AlcoholEdu may be a rite of passage for students, but it’s time to shake up the close to three-hour ordeal.
Designed to provide alcohol safety education, AlcoholEdu perennially becomes a running joke among new students – even if the lessons conveyed are essential on a college campus. The university requires that each incoming student complete the online tutorial, which consists of a series of videos, quizzes and informational articles. The format, however, with its easy-to-click-through pages, enables students to rush through the site and miss critical information. A more effective method for alcohol safety education would be a live presentation tailored to the Georgetown community.
AlcoholEdu approaches the issue of underage drinking from the right angle. It does not try to lecture students into sobriety, but provides them with the tools to drink safely. Yet, almost every student knows others who skipped quickly through the reading portions and surfed Facebook instead of watching the videos.
In addition, the course’s length can overwhelm the students who do take it seriously, making it difficult to recall the most important information. A recent informal survey by The Diamondback at the University of Maryland, which also uses AlcoholEdu, found that very few students could remember specific facts covered in the tutorial. All of the effort behind AlcoholEdu is for naught if the program cannot hold the attention of its audience.
any schools attempt to counter student apathy by using live performances during orientation as the primary means to convey messages about safe drinking practices. The peer education group at Gettysburg College, for example, writes three health-centered skits that focus on the dangers of alcohol poisoning, among other concerns. The University of Texas, in addition to requiring completion of AlcoholEdu, posts skit-based videos on YouTube about alcohol safety.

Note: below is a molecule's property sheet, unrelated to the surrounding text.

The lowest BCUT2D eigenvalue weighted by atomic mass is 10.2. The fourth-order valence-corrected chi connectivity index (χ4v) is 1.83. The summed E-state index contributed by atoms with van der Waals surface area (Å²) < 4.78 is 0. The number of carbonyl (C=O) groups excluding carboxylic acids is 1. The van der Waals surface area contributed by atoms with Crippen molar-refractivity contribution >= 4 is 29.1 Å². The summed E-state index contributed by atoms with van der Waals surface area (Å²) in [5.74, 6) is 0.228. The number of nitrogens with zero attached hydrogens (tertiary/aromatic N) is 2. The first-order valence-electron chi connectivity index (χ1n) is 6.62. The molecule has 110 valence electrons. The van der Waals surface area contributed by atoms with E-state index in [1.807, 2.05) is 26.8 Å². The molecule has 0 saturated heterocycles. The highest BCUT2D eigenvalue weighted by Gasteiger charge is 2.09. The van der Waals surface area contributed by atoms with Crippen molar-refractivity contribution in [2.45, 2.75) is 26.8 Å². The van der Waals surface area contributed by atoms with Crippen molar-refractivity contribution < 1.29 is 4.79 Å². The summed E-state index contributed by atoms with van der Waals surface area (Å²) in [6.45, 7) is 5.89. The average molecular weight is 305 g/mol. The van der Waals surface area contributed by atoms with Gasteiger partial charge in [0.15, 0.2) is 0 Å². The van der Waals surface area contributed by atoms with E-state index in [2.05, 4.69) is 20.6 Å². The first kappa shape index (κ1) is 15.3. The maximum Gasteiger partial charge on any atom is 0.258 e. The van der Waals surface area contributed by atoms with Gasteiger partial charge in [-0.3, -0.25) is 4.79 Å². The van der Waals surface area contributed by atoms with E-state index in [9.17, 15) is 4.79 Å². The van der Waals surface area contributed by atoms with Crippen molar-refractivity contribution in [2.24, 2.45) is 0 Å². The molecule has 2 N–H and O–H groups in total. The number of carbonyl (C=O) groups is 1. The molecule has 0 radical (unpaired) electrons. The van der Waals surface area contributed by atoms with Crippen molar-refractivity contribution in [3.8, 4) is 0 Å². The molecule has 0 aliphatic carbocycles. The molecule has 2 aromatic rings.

Georgetown’s New Student Orientation already incorporates an NSO Show that presents the challenges of the transition to campus in an entertaining format. Although this year’s show emphasized Georgetown Emergency Response Medical Service as a valuable resource, it did not explicitly address the dangers of binge-drinking or alcohol abuse. Why not weave into the show the key points of the AlcoholEdu course? After all, students watching a live show in Gaston Hall may be far less tempted to zone out than those sitting in front of their computers in their dorm rooms. Moreover, the campus theater groups who perform for their fellow Georgetown students would earn more respect than the cookie-cutter actors that appear in AlcoholEdu videos.
A short orientation show on safe drinking practices does not need to replace AlcoholEdu, but it could complement it, by helping new students process and retain the most important points of the tutorial. Students, of course, would not find as much detail in an orientation skit as they will in the tutorial. But quality is just as important as quantity. As the NSO coordinators and staff begin to map out next year’s orientation, they should consider that a short, engaging skit on safe drinking could perhaps educate students more effectively than the cumbersome, time-consuming AlcoholEdu course.